The AA, MNDAA and TNLA issue a joint statement to media announcing their readiness to join the Union Peace Conference; meanwhile, govt awaits an official response.
By LAWI WENG & NYEIN NYEIN / THE IRRAWADDY
Thursday, August 18, 2016
Three ethnic armed groups issued a joint statement on Thursday announcing their readiness to join the Union Peace Conference, scheduled to begin on August 31 in Naypyidaw.
The joint statement was written by three organizations in active conflict with the Burma Army, including the Arakan Army (AA), the Myanmar National Democratic Alliance Army (MNDAA) and the Ta’ang National Liberation Army (TNLA).
Although they were excluded from signing the country’s nationwide ceasefire agreement (NCA) in 2015, the groups said they were also ready to cooperate and work with the government toward peace.
The decision to open the conference to all armed groups came in a meeting of the Union Peace and Dialogue Joint Committee (UPDJC) led by State Counselor Aung San Suu Kyi and hosted in Napyidaw on August 15. There, it was decided that the conference would be “all-inclusive.”
“We are pleased to learn that the UPDJC, under [the] leadership of Daw Aung San Suu Kyi…has made a decision of all-inclusiveness of ethnic armed organizations in the peace process,” the groups said in the statement. “We are ready to attend the conference,” they added.
Tar Bong Kyaw, the general secretary of the TNLA, told The Irrawaddy that his group will participate if they receive an invitation from the government.
“We are ready to join,” he confirmed. “Daw Suu tried hard to negotiate with [the Burma Army] to bring us to the meeting. This took a long time, but if we look at the agreement from the UPDJC, we can join the conference.”
Yet Khin Zaw Oo, a negotiator from the government’s peace team and himself a former lieutenant general, said that he had not yet received the required “formal reply” from the three groups, as had been agreed in a recent meeting.
“We don’t have a plan to hold further talks with the three groups unless they pledge [to abandon the armed struggle] in their statement,” he said, pointing out that the statement released to media did not meet that criteria.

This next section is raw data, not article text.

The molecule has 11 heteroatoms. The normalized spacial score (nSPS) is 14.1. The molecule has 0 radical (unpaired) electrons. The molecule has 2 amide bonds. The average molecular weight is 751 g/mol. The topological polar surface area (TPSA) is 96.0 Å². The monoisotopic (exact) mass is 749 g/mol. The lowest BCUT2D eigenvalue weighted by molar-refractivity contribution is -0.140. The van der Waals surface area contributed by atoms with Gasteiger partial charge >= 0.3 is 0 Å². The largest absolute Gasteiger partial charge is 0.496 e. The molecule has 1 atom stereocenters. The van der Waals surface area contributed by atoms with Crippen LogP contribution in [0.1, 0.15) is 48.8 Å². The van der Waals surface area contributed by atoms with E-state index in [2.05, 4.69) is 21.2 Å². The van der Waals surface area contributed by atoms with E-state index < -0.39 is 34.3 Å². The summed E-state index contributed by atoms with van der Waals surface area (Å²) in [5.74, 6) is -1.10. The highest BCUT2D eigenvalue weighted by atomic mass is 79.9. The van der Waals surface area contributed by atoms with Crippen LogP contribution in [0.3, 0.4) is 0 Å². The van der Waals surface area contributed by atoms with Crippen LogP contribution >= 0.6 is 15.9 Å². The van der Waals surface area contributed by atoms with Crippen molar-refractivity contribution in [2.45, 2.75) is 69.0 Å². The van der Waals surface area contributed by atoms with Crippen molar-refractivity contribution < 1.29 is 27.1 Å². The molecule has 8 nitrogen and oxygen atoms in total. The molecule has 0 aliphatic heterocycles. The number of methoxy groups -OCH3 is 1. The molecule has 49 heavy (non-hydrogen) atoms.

The Burma Army has been reluctant to allow these three armed organizations to join any upcoming proceedings lest they disarm, a demand which they have refused. Negotiations followed between the groups in question and the government’s National Reconciliation and Peace Center (NRPC), including two meetings in the Mongla region.
Khin Zaw Oo maintained that the input of the AA, MNDAA and TNLA would not be given equal weight to, for example, that of the ethnic armed coalition known as the United Nationalities Federal Council (UNFC)—whose members opted out of signing the NCA—as these three groups are currently engaged in ongoing fighting with the Tatmadaw.
The UNFC’s seven members, as well as the United Wa State Army (UWSA) and the Mongla Army, will also be invited to the Union Peace Conference.
The AA, MNDAA and TNLA’s joint statement expressed a wish to end fighting with the Burma Army by first negotiating, then signing the nationwide ceasefire agreement, and pursuing peace and development, national reconciliation and political dialogue.
Fighting has been ongoing in TNLA-controlled areas in particular, even as the date of the peace conference closes in. A report from the TNLA issued on August 13 said that clashes with government troops had recently broken out in three locations at once.